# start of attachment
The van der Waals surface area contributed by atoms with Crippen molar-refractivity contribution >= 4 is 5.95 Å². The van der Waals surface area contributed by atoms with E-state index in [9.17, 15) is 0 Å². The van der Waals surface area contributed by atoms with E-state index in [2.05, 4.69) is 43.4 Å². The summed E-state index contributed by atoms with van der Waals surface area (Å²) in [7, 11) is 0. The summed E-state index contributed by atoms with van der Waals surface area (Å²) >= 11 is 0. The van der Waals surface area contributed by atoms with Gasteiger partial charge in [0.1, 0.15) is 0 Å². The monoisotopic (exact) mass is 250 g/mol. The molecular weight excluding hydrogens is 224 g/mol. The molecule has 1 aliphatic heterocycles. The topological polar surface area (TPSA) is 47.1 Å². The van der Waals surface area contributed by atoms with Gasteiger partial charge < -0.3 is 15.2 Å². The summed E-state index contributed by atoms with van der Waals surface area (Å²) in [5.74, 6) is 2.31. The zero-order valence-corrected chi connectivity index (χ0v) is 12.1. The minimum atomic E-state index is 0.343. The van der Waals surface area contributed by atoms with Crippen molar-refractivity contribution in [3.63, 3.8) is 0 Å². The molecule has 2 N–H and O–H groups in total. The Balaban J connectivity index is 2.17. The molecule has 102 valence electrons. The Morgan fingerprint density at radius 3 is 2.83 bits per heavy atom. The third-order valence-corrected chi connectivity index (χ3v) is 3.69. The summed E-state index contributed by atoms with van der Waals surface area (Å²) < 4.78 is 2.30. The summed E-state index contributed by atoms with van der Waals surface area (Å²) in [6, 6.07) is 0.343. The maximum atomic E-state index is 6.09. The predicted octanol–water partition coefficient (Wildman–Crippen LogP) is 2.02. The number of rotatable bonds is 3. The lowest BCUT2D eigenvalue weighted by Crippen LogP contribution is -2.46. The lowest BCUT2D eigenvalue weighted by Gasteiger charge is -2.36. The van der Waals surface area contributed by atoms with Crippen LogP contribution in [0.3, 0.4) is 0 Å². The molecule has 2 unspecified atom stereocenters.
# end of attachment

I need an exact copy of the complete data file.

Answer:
The van der Waals surface area contributed by atoms with Crippen molar-refractivity contribution >= 4 is 5.95 Å². The van der Waals surface area contributed by atoms with E-state index in [9.17, 15) is 0 Å². The van der Waals surface area contributed by atoms with E-state index in [2.05, 4.69) is 43.4 Å². The summed E-state index contributed by atoms with van der Waals surface area (Å²) in [7, 11) is 0. The summed E-state index contributed by atoms with van der Waals surface area (Å²) >= 11 is 0. The van der Waals surface area contributed by atoms with Gasteiger partial charge in [0.1, 0.15) is 0 Å². The monoisotopic (exact) mass is 250 g/mol. The molecular weight excluding hydrogens is 224 g/mol. The molecule has 1 aliphatic heterocycles. The topological polar surface area (TPSA) is 47.1 Å². The van der Waals surface area contributed by atoms with Gasteiger partial charge < -0.3 is 15.2 Å². The summed E-state index contributed by atoms with van der Waals surface area (Å²) in [5.74, 6) is 2.31. The zero-order valence-corrected chi connectivity index (χ0v) is 12.1. The minimum atomic E-state index is 0.343. The van der Waals surface area contributed by atoms with Crippen molar-refractivity contribution in [3.63, 3.8) is 0 Å². The molecule has 2 N–H and O–H groups in total. The Balaban J connectivity index is 2.17. The molecule has 102 valence electrons. The Morgan fingerprint density at radius 3 is 2.83 bits per heavy atom. The third-order valence-corrected chi connectivity index (χ3v) is 3.69. The summed E-state index contributed by atoms with van der Waals surface area (Å²) < 4.78 is 2.30. The summed E-state index contributed by atoms with van der Waals surface area (Å²) in [6, 6.07) is 0.343. The maximum atomic E-state index is 6.09. The predicted octanol–water partition coefficient (Wildman–Crippen LogP) is 2.02. The number of rotatable bonds is 3. The lowest BCUT2D eigenvalue weighted by Crippen LogP contribution is -2.46. The lowest BCUT2D eigenvalue weighted by Gasteiger charge is -2.36. The van der Waals surface area contributed by atoms with Crippen LogP contribution in [0.3, 0.4) is 0 Å². The molecule has 2 unspecified atom stereocenters.